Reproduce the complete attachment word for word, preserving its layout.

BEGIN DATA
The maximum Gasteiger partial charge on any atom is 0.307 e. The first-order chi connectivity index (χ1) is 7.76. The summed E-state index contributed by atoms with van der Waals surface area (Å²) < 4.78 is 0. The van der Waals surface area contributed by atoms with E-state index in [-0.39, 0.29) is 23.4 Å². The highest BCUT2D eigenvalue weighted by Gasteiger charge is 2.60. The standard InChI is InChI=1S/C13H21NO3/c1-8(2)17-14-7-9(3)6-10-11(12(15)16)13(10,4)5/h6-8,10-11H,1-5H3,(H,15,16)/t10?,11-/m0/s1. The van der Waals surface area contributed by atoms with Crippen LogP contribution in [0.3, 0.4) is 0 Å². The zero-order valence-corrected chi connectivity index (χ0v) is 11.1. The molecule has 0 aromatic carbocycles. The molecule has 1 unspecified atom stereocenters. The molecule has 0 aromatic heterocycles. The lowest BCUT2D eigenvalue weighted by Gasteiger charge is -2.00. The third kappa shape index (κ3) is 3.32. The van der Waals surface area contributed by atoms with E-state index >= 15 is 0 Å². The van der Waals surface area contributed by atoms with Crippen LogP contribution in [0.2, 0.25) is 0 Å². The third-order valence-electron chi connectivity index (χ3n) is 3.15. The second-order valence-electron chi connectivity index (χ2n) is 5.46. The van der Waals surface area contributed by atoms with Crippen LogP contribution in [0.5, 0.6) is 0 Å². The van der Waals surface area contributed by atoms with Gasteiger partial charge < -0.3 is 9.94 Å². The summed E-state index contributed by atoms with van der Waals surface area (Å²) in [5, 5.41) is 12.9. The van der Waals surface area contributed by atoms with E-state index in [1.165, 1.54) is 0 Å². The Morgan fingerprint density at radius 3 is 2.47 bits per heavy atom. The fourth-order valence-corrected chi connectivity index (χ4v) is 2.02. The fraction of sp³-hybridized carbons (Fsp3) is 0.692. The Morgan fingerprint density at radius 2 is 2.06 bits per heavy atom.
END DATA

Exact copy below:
The maximum Gasteiger partial charge on any atom is 0.307 e. The first-order chi connectivity index (χ1) is 7.76. The summed E-state index contributed by atoms with van der Waals surface area (Å²) < 4.78 is 0. The van der Waals surface area contributed by atoms with E-state index in [-0.39, 0.29) is 23.4 Å². The highest BCUT2D eigenvalue weighted by Gasteiger charge is 2.60. The standard InChI is InChI=1S/C13H21NO3/c1-8(2)17-14-7-9(3)6-10-11(12(15)16)13(10,4)5/h6-8,10-11H,1-5H3,(H,15,16)/t10?,11-/m0/s1. The van der Waals surface area contributed by atoms with Crippen LogP contribution in [0.3, 0.4) is 0 Å². The zero-order valence-corrected chi connectivity index (χ0v) is 11.1. The molecule has 0 aromatic carbocycles. The molecule has 1 unspecified atom stereocenters. The molecule has 0 aromatic heterocycles. The lowest BCUT2D eigenvalue weighted by Gasteiger charge is -2.00. The third kappa shape index (κ3) is 3.32. The van der Waals surface area contributed by atoms with E-state index >= 15 is 0 Å². The van der Waals surface area contributed by atoms with Crippen LogP contribution in [0.2, 0.25) is 0 Å². The third-order valence-electron chi connectivity index (χ3n) is 3.15. The second-order valence-electron chi connectivity index (χ2n) is 5.46. The van der Waals surface area contributed by atoms with Crippen LogP contribution in [0.5, 0.6) is 0 Å². The van der Waals surface area contributed by atoms with Gasteiger partial charge < -0.3 is 9.94 Å². The summed E-state index contributed by atoms with van der Waals surface area (Å²) in [5, 5.41) is 12.9. The van der Waals surface area contributed by atoms with E-state index in [1.165, 1.54) is 0 Å². The Morgan fingerprint density at radius 3 is 2.47 bits per heavy atom. The fourth-order valence-corrected chi connectivity index (χ4v) is 2.02. The fraction of sp³-hybridized carbons (Fsp3) is 0.692. The Morgan fingerprint density at radius 2 is 2.06 bits per heavy atom.